I am currently a second year undergraduate student at the University of New England (UNE) in New South Wales, Australia. I’m studying a Bachelor of Arts (BA) majoring in Archaeology and History.
I had planned to visit a local site on the Day of Archaeology, however poor weather on the day (and for much of the week before) prevented this from happening. Instead, much of my Day of Archaeology revolved around my studies. This included catching up on recorded lectures for some of my classes; completing an online quiz about historical archaeology; and making more notes for an upcoming history essay comparing memorials of the First and Second World Wars and the Vietnam War. Studying via distance (i.e., online) meant all of this was done in the comfort of my own home.
Recently I have been involved in a project called the ‘Digital Air Force’ for the website, AviationHeritage.org, whose goal is to digitally document Australia’s aviation heritage using modern technology. Part of this includes 3D scanning artefacts related to aviation heritage. So on the Day of Archaeology I started work on creating a digital 3D model of a small piece of metal from a Second World War aircraft crash site (see bottom of Figure 1). In a nutshell, this process – known as ‘photogrammetry’ – requires a lot of photos of an object to be taken from all angles. These photos are then loaded into a computer program which determines the angle and distance at which each photo was taken, builds a model of the object, then stitches the images together to form the textures of the object. This is a process I learnt about at an archaeology conference last year and have been experimenting with in my own time. The first part of this model was created overnight and resulted in what is known as a ‘dense point cloud’ of the scanned object (see Figure 2, below). At the moment this still needs quite a lot of work done to remove the surrounding items which were captured, clean up parts of the artefact itself, and join ‘chunks’ to form a complete model but it is hoped this will be completed over the weekend.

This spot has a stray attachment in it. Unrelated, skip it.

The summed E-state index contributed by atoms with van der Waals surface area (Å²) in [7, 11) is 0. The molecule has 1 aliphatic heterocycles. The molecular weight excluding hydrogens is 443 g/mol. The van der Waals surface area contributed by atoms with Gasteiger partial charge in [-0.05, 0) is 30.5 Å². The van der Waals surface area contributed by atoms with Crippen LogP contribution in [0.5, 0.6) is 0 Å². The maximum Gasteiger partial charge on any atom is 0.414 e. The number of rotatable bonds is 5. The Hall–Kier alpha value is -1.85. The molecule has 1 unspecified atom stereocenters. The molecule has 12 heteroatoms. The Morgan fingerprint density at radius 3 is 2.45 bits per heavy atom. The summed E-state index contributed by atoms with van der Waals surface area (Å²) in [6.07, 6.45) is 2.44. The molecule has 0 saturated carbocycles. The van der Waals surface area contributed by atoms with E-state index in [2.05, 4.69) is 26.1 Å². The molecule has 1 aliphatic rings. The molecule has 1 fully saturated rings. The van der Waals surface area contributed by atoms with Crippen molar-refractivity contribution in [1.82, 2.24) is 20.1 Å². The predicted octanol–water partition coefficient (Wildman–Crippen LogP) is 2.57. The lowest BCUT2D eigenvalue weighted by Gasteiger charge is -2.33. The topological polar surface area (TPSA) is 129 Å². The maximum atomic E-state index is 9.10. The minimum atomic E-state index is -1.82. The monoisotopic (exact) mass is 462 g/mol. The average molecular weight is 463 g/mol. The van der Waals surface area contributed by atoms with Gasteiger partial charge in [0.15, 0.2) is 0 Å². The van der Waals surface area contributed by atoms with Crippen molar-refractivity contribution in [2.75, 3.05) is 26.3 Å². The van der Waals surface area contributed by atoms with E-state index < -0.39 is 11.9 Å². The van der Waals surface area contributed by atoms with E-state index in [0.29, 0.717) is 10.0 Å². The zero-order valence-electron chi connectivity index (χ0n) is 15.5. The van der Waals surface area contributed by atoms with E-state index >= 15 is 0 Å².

Personally I became interested in archaeology (and palaeontology) at a very young age. I was however dissuaded from pursuing a career in either of those fields because of a perceived lack of money that would be made. Instead, I followed my uncle into the I.T. industry, completing a Bachelor of Information Technology degree then working with a variety of systems for about ten years. It was at this time that I felt I had to change careers and decided to formally study archaeology, which today I feel is one of the best decisions I have ever made.
(P.S. July 29th was also my birthday, hence the greeting card from an archaeologist friend which can be seen in Figure 1).